Results from the test for a visual effect

I created this test to see if what I thought I saw was an actual visual effect. I created a poll where you could ‘vote’ your answers, and I’d tally the answers and put up the results. I think there have been as many votes as there are ever going to be.

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I went off to meet people at The Mothership™, which is why the blog hasn’t seen anything new written on it over the weekend. Apologies. I had a nice trip. I am now back at work.

I created this test to see if what I thought I saw was an actual visual effect. I created a poll where you could ‘vote’ your answers, and I’d tally the answers and put up the results. I think there have been as many votes as there are ever going to be: 28 people have taken the poll.

First, the answer: The correct choices for the poll are that A and B are wrong, while C is right; all three figures are exactly the same, and both bars are exactly the same height. The effect I saw is that in a histogram, the bar on the right appears to be taller than a bar on the left, even if it actually isn’t. The results from the poll are these.

[results]
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The poll had numbers suggesting values of height for every figure. Because suggestion is known to be quite powerful, I had to have three figures to correct for any influence of suggestion. On the whole, people seem to have guessed the right answers.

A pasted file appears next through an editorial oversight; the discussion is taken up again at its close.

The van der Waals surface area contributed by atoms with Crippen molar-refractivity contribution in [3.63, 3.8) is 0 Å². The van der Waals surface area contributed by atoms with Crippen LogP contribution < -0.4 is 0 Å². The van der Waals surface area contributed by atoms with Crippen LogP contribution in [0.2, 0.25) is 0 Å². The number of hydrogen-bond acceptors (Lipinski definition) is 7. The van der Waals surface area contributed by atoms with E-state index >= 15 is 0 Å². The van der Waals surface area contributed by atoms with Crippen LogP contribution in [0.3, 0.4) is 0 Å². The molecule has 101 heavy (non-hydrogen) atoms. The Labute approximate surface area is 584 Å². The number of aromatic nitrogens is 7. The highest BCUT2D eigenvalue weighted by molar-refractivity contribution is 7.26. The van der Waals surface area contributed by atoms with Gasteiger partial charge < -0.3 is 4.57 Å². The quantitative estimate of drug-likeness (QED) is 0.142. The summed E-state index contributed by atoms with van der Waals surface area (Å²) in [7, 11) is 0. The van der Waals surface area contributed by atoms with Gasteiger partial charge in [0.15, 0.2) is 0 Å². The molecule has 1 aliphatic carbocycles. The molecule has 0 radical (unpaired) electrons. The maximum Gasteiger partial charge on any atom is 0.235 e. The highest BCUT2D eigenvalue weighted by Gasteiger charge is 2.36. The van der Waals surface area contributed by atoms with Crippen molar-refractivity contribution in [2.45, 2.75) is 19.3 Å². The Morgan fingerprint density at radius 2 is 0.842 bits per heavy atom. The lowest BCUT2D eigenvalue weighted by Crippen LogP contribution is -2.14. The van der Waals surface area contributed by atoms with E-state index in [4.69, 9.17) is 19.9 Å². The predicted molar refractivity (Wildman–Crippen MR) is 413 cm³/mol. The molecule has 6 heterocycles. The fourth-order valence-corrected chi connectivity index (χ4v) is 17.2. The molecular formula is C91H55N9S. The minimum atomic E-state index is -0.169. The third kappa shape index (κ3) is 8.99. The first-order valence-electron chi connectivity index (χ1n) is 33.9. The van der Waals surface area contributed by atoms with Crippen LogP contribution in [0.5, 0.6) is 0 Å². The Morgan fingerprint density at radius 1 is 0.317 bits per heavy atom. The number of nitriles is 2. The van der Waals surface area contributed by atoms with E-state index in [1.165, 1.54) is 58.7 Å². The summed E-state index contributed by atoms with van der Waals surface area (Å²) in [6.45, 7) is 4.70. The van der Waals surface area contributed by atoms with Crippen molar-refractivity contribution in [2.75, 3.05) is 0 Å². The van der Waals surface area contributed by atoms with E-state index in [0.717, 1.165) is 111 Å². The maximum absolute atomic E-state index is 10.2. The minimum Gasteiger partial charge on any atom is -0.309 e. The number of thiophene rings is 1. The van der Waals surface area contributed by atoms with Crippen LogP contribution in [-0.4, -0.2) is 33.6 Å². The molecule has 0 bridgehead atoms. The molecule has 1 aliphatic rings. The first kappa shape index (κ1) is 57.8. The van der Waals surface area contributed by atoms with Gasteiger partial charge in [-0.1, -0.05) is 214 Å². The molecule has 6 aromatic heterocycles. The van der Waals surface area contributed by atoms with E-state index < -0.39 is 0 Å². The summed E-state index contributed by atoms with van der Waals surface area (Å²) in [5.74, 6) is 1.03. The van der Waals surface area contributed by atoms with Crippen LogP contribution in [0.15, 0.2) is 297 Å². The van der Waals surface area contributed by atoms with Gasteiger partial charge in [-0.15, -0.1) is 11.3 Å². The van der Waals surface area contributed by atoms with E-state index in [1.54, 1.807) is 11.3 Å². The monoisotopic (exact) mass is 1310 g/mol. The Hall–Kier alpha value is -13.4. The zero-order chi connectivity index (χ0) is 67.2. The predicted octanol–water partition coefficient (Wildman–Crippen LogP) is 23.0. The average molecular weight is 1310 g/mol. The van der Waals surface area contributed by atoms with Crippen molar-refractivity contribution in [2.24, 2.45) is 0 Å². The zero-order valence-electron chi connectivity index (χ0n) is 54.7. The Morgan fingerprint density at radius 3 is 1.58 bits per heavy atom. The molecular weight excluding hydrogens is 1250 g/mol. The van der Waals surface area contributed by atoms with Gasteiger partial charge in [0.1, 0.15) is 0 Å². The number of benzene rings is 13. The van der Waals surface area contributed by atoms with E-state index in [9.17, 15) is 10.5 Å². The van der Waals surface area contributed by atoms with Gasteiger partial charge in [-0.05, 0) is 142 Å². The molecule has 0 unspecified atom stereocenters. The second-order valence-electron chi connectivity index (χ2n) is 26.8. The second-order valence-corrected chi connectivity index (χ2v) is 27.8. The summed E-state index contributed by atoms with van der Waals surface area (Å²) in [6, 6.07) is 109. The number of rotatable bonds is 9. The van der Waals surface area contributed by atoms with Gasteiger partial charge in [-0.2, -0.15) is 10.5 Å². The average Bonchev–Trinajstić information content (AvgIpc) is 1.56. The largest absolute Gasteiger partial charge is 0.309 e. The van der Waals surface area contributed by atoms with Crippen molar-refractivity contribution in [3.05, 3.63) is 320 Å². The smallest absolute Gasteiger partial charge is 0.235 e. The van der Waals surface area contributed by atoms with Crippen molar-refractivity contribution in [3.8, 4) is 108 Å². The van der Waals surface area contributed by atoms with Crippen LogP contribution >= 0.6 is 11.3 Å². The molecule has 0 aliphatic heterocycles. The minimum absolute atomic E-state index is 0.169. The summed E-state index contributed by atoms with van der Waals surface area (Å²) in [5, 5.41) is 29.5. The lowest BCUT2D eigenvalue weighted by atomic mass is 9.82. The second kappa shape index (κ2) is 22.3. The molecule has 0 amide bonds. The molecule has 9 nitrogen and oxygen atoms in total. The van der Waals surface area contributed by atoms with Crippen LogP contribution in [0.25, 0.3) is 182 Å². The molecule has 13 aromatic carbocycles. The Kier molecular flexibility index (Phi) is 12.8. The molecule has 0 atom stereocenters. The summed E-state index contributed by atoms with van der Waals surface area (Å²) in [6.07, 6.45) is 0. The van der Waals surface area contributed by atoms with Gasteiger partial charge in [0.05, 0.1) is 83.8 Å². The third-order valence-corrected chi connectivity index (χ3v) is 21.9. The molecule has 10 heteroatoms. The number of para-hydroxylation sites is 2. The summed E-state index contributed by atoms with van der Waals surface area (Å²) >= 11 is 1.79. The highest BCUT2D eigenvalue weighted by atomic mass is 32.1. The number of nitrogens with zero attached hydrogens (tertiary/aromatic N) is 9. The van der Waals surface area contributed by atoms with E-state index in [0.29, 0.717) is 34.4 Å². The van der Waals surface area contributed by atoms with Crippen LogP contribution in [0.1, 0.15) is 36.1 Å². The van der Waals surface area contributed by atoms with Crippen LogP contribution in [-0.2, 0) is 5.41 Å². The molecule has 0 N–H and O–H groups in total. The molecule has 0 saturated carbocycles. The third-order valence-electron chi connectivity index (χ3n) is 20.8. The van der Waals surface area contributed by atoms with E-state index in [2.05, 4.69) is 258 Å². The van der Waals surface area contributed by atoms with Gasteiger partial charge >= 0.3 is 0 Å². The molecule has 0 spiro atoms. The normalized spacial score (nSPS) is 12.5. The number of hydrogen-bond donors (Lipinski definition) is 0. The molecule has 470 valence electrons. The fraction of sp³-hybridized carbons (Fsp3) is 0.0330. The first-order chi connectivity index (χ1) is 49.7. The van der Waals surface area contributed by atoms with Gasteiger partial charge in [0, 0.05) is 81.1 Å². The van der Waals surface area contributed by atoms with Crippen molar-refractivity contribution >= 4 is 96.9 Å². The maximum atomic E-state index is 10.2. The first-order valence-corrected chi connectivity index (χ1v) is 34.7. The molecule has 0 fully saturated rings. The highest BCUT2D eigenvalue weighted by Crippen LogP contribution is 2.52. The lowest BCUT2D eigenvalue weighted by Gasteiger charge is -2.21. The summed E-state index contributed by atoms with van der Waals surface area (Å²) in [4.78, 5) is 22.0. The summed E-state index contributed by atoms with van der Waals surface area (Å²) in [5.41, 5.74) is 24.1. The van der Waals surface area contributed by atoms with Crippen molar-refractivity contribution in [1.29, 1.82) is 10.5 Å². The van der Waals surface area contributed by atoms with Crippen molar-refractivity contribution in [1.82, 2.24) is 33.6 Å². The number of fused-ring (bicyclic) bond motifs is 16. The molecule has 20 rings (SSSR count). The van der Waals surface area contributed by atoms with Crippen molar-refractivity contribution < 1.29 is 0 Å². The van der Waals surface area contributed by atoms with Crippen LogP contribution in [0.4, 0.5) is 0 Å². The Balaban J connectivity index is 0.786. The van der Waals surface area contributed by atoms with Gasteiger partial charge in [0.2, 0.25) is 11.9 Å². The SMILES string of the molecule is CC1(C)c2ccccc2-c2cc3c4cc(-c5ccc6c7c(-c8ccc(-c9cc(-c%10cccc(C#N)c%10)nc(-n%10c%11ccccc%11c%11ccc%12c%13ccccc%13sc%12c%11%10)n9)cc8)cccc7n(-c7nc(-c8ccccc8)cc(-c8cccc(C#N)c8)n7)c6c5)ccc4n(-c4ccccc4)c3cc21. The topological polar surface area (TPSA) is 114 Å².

The point is that people seem to think Figure B is ‘wronger’ than Figure A is wrong or Figure C is right. Which was the effect I wanted to see. (That A and C have the exact same number of votes is an accident, if a nice thing.) On the other hand, there have only been 28 votes. Not nearly enough for any great certainty about the results.

In any case, here’s how one would do the analyse the results. As I said, Figure C is only in the test to account for the overarching power of suggestion. But because A and C have the exact same number of votes, the number that matters is how many people think B is worse than A – i.e. the difference between A and B – which here is 4 votes out of 28.

It is possible that somebody who has actually done these tests rigorously will be tearing their hair out at the silliness of trying to infer a visual effect from a 14% positive response over 28 votes. I’m not sure myself that there have been enough votes to be sure that the 14% is statistically significant. Perhaps I should be thinking about the null hypothesis: neither suggestion nor the visual effect I am looking for make any difference to what people think. This would certainly make sense from the results as they are.

Rest assured, I am on the job of learning the maths required to make this judgement. A biologist I know tells me there’s going to be a class on the maths of hypothesis testing sometime this week, at JNC. Maybe I’ll post an update here.

5 thoughts on “Results from the test for a visual effect”

  1. There is one flaw with the way this poll was created, you could notice that the bars were of the same size if you’d scroll the window such that the bars would align along the window edge at the top. I don’t know how many people would have the presence of mind to do this, but if they did, like I did, then your results may be skewed.

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